Supply chain the new weak link in business security
Cyber-criminals are turning their attention to the supply chain as a new means to exploit business data.
2017 saw a worrying increase in ransomware and other cyber-attacks targeting the supply chain, with the business and professional services sector receiving a significant increase of attacks, particularly in the EMEA region, which saw 20% of all attacks targeting this sector.
This is according to Dimension Data that today published its Executive Guide to the NTT Security 2018 Global Threat Intelligence Report.
The businesses and professional services sector received 10% of global ransomware attacks, the third most targeted industry, up from sixth position in 2016, behind finance and technology. It also ranked third in the Americas (9%) and was the most vulnerable sector in EMEA, receiving 20% of all attacks.
As ransomware-related outsourced incident response engagements against financial institutions declined: a drop from 22% in 2016 to 5% last year, the business and professional services supply chain has clearly become a prime target for trade secrets and intellectual property theft, potentially exposing customer and business partner data.
Despite the drop in outsourced incident response engagements, the finance sector remains the number one target for cyber criminals who carry out regular reconnaissance to spot potential infrastructure and application vulnerabilities.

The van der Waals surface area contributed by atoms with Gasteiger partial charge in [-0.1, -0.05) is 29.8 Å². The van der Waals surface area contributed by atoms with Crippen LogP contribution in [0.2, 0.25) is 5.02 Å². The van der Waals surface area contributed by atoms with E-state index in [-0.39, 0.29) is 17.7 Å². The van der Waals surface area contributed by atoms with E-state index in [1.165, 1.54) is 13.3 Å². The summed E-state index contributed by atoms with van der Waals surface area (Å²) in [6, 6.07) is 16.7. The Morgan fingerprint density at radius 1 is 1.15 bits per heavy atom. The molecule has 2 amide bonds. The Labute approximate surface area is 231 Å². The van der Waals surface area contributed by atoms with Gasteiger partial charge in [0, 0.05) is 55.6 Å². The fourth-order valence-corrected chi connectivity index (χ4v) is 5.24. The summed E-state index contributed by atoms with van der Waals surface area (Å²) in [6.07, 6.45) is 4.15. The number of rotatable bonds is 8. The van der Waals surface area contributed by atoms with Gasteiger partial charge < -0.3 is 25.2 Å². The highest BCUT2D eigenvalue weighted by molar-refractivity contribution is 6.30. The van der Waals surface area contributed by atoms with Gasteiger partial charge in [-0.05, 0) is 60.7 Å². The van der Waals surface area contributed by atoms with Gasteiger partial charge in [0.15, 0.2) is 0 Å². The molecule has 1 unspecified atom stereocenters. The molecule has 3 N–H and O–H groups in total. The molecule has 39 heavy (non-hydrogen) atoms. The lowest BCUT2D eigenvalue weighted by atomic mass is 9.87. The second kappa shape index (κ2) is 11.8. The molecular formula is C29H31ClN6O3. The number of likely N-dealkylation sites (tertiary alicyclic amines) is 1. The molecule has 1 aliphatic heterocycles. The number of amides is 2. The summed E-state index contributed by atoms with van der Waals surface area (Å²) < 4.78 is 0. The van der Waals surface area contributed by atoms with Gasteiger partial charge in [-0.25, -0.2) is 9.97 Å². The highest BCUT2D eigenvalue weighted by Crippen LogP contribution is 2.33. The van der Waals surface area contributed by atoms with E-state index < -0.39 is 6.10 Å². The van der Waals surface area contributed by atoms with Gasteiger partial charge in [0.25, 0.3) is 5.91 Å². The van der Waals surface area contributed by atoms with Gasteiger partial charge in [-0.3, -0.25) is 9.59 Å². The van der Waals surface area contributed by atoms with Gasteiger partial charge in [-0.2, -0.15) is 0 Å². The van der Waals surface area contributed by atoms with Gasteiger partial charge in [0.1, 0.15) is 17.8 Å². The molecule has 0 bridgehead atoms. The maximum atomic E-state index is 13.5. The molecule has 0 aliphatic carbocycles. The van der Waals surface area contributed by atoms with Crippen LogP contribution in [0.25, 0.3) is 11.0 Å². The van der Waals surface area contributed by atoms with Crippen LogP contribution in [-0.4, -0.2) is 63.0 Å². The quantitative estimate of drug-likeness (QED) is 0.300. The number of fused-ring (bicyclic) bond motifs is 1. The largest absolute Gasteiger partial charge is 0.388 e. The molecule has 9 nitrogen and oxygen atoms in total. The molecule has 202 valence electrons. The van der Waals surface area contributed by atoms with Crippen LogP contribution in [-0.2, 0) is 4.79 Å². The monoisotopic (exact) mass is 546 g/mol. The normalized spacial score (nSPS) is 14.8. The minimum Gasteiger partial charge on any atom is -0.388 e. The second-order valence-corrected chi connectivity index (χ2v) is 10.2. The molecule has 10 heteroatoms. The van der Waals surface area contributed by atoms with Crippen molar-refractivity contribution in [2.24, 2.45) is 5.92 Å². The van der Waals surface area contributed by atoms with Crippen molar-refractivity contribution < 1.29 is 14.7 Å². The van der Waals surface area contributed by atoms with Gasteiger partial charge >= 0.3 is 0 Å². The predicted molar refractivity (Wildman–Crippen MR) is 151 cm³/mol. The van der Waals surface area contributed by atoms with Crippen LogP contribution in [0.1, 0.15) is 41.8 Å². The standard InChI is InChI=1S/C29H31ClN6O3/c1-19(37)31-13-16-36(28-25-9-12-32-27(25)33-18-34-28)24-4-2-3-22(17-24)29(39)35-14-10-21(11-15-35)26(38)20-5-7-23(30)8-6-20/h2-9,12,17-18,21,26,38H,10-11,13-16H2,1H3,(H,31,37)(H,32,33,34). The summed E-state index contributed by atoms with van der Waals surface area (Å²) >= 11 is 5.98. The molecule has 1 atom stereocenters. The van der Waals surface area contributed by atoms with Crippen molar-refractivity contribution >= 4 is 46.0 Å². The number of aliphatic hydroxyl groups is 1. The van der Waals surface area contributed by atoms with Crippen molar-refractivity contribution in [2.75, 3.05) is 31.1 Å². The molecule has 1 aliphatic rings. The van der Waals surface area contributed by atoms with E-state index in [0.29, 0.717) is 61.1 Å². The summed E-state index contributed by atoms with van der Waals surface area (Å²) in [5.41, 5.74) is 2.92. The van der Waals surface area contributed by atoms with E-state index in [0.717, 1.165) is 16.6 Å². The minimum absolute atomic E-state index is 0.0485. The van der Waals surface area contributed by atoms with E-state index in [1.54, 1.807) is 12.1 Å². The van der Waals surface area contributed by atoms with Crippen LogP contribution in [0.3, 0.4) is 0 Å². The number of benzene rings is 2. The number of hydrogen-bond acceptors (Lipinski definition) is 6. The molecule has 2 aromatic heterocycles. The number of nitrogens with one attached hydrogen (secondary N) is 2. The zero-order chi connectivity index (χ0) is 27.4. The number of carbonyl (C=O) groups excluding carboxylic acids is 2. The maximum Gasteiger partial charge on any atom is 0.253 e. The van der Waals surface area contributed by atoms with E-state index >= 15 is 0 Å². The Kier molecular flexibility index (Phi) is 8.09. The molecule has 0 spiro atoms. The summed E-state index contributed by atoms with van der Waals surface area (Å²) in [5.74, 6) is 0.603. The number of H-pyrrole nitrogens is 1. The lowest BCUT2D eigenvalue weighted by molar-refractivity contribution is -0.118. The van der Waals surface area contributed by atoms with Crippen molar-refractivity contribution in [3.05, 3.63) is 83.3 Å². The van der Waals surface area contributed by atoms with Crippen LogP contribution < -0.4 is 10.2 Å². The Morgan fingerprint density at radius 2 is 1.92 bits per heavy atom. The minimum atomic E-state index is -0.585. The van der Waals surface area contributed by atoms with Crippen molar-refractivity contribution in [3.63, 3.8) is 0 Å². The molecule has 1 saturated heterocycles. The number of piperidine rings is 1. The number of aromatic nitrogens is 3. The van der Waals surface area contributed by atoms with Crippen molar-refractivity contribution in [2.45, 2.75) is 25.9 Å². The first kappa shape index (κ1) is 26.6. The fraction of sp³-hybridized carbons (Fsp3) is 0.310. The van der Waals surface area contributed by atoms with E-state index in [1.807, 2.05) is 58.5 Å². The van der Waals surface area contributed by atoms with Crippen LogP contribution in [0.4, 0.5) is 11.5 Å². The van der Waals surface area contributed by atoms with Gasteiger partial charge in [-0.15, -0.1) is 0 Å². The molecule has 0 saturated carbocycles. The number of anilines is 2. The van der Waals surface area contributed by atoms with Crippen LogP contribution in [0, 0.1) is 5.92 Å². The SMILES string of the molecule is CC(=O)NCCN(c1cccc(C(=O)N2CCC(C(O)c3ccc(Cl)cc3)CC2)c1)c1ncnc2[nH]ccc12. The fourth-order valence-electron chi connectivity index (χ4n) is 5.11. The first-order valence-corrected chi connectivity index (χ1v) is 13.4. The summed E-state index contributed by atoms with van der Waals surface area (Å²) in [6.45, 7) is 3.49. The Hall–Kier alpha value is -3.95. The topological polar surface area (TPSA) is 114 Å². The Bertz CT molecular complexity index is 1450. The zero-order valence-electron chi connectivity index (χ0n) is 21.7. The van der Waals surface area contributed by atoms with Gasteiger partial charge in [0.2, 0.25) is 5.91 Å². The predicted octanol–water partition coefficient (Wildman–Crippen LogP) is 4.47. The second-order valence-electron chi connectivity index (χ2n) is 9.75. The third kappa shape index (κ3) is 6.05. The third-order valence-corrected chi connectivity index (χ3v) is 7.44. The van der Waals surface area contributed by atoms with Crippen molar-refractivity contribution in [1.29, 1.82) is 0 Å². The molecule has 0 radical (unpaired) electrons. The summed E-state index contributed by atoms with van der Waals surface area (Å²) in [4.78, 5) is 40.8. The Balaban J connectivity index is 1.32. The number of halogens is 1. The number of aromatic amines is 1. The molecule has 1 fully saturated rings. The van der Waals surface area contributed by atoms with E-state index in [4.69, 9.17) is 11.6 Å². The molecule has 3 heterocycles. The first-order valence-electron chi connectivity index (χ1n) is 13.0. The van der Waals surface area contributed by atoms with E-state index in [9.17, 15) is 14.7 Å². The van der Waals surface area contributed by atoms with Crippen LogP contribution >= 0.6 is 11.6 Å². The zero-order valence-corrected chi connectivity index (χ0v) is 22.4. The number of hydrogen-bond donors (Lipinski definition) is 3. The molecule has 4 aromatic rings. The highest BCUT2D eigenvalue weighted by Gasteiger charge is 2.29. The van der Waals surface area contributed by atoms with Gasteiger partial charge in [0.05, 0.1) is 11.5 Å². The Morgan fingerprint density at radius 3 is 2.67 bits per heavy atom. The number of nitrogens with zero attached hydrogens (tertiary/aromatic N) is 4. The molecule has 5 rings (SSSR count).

Mark Thomas, Dimension Data's Group CTO for Cybersecurity said, "There are numerous moving parts to supply chains and outsourcing companies, which often run on disparate and outdated network infrastructures, making them easy prey to cyber threat actors. Service providers and outsourcers are also a prime target, due to their trade secrets and intellectual property. Businesses need to wise-up to the very real threats against them, and ensure all aspects of their operations are robustly and securely protected."
Technology was the second most cyber-attacked industry in 2017, with a 19% attack volume, with business and professional services moving to third place. Interestingly, attacks on the government sector last year dropped to 5% from 9% in 2016.
In 2017, there was a massive 350% rise in ransomware, representing 7% of all global malware attacks, up from 1% in 2016, and is set to continue due to the popularity of cyber adversary campaigns.
Other highlights in the NTT Security 2018 Global Threat Intelligence Report include:
* The technology and finance sectors account for 70% of all attacks in the Americas. The US is a world leader in technology innovation while the finance sector collects and stores a vast amount of personal data which cyber criminals can monetise.
* Education was the most attacked sector in Australia (26%). With an open network model and collaborative environments that enable connectivity and research between students, campuses, colleges, and universities, this is a valuable target.
* Attacks on the APAC manufacturing sector have dropped to a mere 7% (32% in 2016), because of the adoption of enhanced security governance and proactivity in raising cyber defences.
According to Stephen Green, Dimension Data's Middle East and Africa CTO, in EMEA, ransomware accounted for nearly 30% of cyber-attacks compared to the global average of 7%. EMEA was also the only region in which ransomware was the number one type of malware due to various cyber attack campaigns, including the WannaCry and NotPetya epidemic.
Click here to download Dimension Data's Executive's Guide to the NTT Security 2018 Global Threat Intelligence Report.